Yannick is at home on daytime TV

He seems to love the trivialities. This is Fox today.

 

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  • They may be trivialities, but they make him seem like a part of the community, which can’t be bad for a Music Director. We’ve been hearing people complain for years about conductors who just fly from city to city, not establishing roots.

    I know when the Orchestra hired Yannick that they were getting a very appealing personality in addition to a talented conductor. That’s exactly what they needed after the terrible business period they went though.

    • And on a less trivial note, I’m looking forward to seeing him lead the Philadelphians in Mahler’s 9th this weekend.

      • I did enjoy him recently conducting Dialogues des Carmélites at the Met. Indeed, so far I enjoyed more Yannick’s work at the Met than his concerts in Philadelphia. But I only attend a few Philadelphia Orchestra concerts a year since I don’t live in Philly. So I will let those who see him on a more regular basis give a more rounded picture.

        • I’ve seen probably a third to a half of his Philadelphia programs. He’s not perfectly consistent, but how many conductors are? I walk out of the hall happy and sometimes very happy far more often than disappointed when he’s on the podium. I also think he’s shown a lot of growth since he started conducting here a little over a decade ago. I wasn’t sure if he was a good choice when he was first announced as music director. I thought Jurowski would be the better choice. But I haven’t had any such doubts for years. He was the right conductor and person at the right time for the Philadelphia.

          After Mahler’s 9th, I’m not going to any other concerts until the fall. My next two will be Yannick conducting Mahler’s 5th and the Bach B-Minor Mass. I’m very excited about all three. I saw him conduct the Mahler 5 a season or two before he took over as music director and thought it was a good performance. But he’s a more mature conductor now than he was then.

          • I’m not a resident of the Philly area, but was able to catch several of his concerts making up the Paris Festival in 2017 (music by Parisian composers or non-French composers associated with Paris). They were very fine concerts, and I wish he’d conduct more of that kind of repertoire in addition to his Bruckner, Mahler, etc.

  • Absolutely charming, engaging broader community to expose to classical music AND doing good work encouraging shelter pet adoption-

  • This may not be a bad thing in raising the profile of the orchestra. I wish he balanced this orchestra better though. Last year when I heard them in Vienna the brass seemed over prominent, and they played too loudly in such an intimate hall. For me their playing did not match Cleveland & Boston orchestras which I also heard in the same hall.

    • I don’t have problems with the brasses of the Philadelphia orchestra when I hear them play at home – Verizon Hall. But I do detect them when they play at the Kennedy Center, at Strathmore, or at Carnegie Hall. So I can well believe they were an issue at Musikverein (on the other hand the strings might have sounded divine in that hall).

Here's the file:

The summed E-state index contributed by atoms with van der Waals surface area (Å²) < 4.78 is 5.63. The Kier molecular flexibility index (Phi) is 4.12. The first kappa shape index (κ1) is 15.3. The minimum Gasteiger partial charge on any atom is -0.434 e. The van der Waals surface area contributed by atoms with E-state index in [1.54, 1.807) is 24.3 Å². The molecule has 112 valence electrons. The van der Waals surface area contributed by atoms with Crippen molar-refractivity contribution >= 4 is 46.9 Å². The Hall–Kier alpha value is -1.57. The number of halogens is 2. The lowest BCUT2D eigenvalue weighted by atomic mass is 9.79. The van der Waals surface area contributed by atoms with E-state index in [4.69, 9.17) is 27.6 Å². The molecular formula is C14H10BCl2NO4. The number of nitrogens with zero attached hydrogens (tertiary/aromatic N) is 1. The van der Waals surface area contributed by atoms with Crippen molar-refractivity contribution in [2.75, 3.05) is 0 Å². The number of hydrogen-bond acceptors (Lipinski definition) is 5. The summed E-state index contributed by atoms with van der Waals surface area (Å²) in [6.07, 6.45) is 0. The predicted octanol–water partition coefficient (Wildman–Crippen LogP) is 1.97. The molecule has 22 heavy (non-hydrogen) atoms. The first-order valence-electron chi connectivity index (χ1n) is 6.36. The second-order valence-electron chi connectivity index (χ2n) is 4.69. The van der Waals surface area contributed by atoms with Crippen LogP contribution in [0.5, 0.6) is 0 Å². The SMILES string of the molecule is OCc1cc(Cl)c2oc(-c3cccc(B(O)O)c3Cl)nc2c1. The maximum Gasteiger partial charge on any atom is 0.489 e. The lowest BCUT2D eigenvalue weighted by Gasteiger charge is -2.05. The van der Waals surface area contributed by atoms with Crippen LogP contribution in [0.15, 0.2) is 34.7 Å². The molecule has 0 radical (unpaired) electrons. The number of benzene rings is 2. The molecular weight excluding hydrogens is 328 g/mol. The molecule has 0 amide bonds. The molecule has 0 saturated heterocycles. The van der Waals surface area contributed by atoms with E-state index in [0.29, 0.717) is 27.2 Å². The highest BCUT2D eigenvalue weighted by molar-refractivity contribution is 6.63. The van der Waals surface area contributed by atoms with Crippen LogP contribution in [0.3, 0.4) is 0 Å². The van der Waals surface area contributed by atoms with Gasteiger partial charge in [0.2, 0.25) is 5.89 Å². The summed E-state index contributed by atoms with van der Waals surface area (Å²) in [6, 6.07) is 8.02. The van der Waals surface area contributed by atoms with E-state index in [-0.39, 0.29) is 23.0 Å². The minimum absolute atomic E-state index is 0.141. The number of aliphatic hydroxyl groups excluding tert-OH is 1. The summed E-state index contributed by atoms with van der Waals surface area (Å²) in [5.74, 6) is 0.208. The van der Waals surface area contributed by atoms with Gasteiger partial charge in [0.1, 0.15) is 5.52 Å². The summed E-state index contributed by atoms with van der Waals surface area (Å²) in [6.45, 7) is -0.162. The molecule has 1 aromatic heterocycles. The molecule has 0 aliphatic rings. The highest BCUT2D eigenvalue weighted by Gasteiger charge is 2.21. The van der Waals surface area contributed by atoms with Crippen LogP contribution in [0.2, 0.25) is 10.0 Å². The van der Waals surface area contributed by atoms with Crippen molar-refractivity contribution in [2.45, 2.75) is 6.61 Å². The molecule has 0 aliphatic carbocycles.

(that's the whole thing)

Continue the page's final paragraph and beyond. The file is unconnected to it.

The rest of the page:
Here’s however a story. A few years ago I heard both the Philadelphia Orchestra and the Vienna Philharmonic in the same day. The Philadelphia Orchestra played Sheherezade at Verizon Hall. After a train ride I was at Carnegie Hall where the Vienna Philharmonic played Bruckner 9.

      The Vienna Philharmonic was, by far, the louder orchestra.

  • Very charming…. always impressive how animals behave on TV, in film, etc. – most of the time they know exactly what is being expected of them, as do babies and horses in Wild West movies. For people watching this video it must be quite a relief to discover that conductors are humans like themselves and are not hindered, like themselves, by the reduction of classical music, like Chopin’s, to nice elevator background noise, so that the human all-too-human can take foreground and that all attention can go to the really important things – the cats and the shortpants of the moderator.

    • Possibly, he had not noticed his forgetfulness untill arrival at the studio and then it was too late for any correction. But another explanation is the supposed gender interest of the famous conductor, so that he would be put in a communicative mood.

  • Sang Mahler 8 (chorus) with him in Philadelphia a few years back, one of the most extraordinary events in my life. To call him charismatic is to understate. Bravo, Maestro. Wishing you well, always.

  • Norman: Your sneering tone, by now familiar, is tiresome. Your readers might have more interest in YNS’s punishing schedule this weekend:

    Thurs night: Mahler 9 with Philadelphia Orchestra
    Fri night: Mahler 9 with Philadelphia Orchestra
    Sat matinee: Dialogues des Carmelites at the Met
    Sat night: Mahler 9 with Philadelphia Orchestra at Carnegie Hall
    Sunday afternoon: Mahler 9 with Philadelphia Orchestra

    Humor is not your strength. Please do better.

    • That list is incredibly impressive. The guy must have nerves of steel. Some conductors need a week bed rest after Mahler 9 to overcome their spiritual catastrophe.

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